Once again, a proverbial worm has nestled itself into the fruit of journalism.
What we as journalists do is tell the truth. Many of us have side projects: poetry, literary novels, short stories. These creative endeavors do not, and must not, seep into our jobs of truth telling.
Yes, journalism involves interpretation. What it does not involve is theatrics.
Mike Daisey reported on a string of abuses in Apple’s manufacturing chain in China. The resulting “story” amassed a wide following as a special segment on This American Life, and Daisey has continued to lob barbs at the tech company.
That story for TAL has been retracted today. Daisey fabricated parts of his story and subsequently lied to fact checkers at the radio program. Ira Glass, host of TAL, said in a press release that the story should have been killed, but there were no obvious reasons to doubt Daisey’s explanations.
My problem with this whole affair is Daisey’s reaction. He says he regrets airing the show. Fine. He also says he stands by his work because “What I do is not journalism.”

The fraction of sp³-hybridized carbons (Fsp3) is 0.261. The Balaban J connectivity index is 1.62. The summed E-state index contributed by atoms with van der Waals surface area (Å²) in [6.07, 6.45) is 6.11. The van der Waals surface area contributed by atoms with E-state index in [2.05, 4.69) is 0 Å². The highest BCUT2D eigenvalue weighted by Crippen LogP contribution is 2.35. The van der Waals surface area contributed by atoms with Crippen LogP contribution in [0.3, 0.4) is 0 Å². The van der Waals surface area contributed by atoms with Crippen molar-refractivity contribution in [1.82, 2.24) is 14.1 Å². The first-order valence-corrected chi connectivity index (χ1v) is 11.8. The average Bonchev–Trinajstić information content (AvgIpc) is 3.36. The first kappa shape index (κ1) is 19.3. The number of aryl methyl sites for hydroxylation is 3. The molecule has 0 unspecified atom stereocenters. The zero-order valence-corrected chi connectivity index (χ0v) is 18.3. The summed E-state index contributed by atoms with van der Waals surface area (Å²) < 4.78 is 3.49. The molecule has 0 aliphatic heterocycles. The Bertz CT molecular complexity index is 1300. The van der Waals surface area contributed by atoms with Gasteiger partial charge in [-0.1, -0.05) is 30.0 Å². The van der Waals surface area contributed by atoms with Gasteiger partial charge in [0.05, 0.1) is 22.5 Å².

He knows his work is not journalism, and he knows that TAL is journalism. In three paragraphs, admits to knowing the difference between right and wrong and doing wrong anyway.
Using a word like “regret” to describe his actions is an offense to those of us who work with words to tell the truth every day.
So is a comparison of the integrity of his work to The New York Times‘ investigations.
The stark dichotomy between his words and actions imply that he wanted the notoriety of a big-name program to boost sales of his books and live shows. In essence, “I know this is not the truth, but I’ll cash the check.”
Daisey is nothing more than a conniving con-man, a clown who produces “theatrics” that no matter how close to being the truth, are not. He should be publicly shouted down for his disregard and willful manipulation of the TAL audience.